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Self-Hypnosis for Stress - Topic Overview

Hypnosis is a state of focused concentration during which a person becomes less aware of his or her surroundings. Hypnotherapy is the use of hypnosis to treat physical or psychological conditions.

It is thought that during a hypnotic state, or trance, people have a heightened ability to accept suggestions that can help change their behavior. Hypnosis can be led by a hypnotherapist, or a hypnotherapist can teach people to hypnotize themselves (self-hypnosis). Self-hypnosis can also be learned from books.

Recommended Related to Stress Management

The Effects of Stress on Your Body

Stress is the body's reaction to any change that requires an adjustment or response. The body reacts to these changes with physical, mental, and emotional responses. Stress is a normal part of life. Many events that happen to you and around you -- and many things that you do yourself -- put stress on your body. You can experience stress from your environment, your body, and your thoughts.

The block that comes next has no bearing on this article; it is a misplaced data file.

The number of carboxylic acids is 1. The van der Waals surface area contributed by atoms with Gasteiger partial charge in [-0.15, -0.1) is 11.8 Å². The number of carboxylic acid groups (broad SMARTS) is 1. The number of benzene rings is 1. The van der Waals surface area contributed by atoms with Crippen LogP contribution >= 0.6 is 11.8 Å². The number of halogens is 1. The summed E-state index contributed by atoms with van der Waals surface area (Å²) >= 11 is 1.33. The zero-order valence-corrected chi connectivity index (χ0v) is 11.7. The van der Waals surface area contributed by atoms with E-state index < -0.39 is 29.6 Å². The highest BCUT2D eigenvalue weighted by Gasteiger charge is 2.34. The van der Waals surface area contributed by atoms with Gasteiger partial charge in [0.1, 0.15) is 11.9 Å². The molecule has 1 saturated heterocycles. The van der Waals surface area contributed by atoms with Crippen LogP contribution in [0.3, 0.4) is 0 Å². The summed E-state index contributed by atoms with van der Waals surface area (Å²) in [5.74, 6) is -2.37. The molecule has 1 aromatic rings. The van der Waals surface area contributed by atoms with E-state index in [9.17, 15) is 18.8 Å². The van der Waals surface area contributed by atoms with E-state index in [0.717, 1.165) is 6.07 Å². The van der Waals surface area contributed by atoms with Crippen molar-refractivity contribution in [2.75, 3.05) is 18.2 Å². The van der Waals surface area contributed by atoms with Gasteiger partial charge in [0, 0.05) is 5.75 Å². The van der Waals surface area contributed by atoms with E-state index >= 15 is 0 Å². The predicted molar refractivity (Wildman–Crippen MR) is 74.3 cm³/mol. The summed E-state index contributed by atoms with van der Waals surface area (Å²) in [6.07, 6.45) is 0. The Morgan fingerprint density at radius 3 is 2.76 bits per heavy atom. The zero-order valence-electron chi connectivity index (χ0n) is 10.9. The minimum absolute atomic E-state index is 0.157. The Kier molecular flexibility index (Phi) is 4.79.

Read the The Effects of Stress on Your Body article > >

Self-hypnosis usually consists of writing or adapting a script to induce hypnosis (including suggestions to help with specific problems), recording the script, and playing the tape to induce a hypnotic state. Some people are more comfortable with self-hypnosis because they are alone throughout the exercise and are in control of all suggestions made during the hypnotic trance.

Self-hypnosis is considered safe, even when done by inexperienced people. There are no reported cases of harm resulting from self-hypnosis. But do not perform self-hypnosis while driving a vehicle or in any situation where you need to be fully alert or able to respond quickly (for example, while operating machinery or while supervising children).

    This information is produced and provided by the National Cancer Institute (NCI). The information in this topic may have changed since it was written. For the most current information, contact the National Cancer Institute via the Internet web site at http:// cancer .gov or call 1-800-4-CANCER.

    WebMD Medical Reference from Healthwise

    Last Updated: May 03, 2013
    This information is not intended to replace the advice of a doctor. Healthwise disclaims any liability for the decisions you make based on this information.
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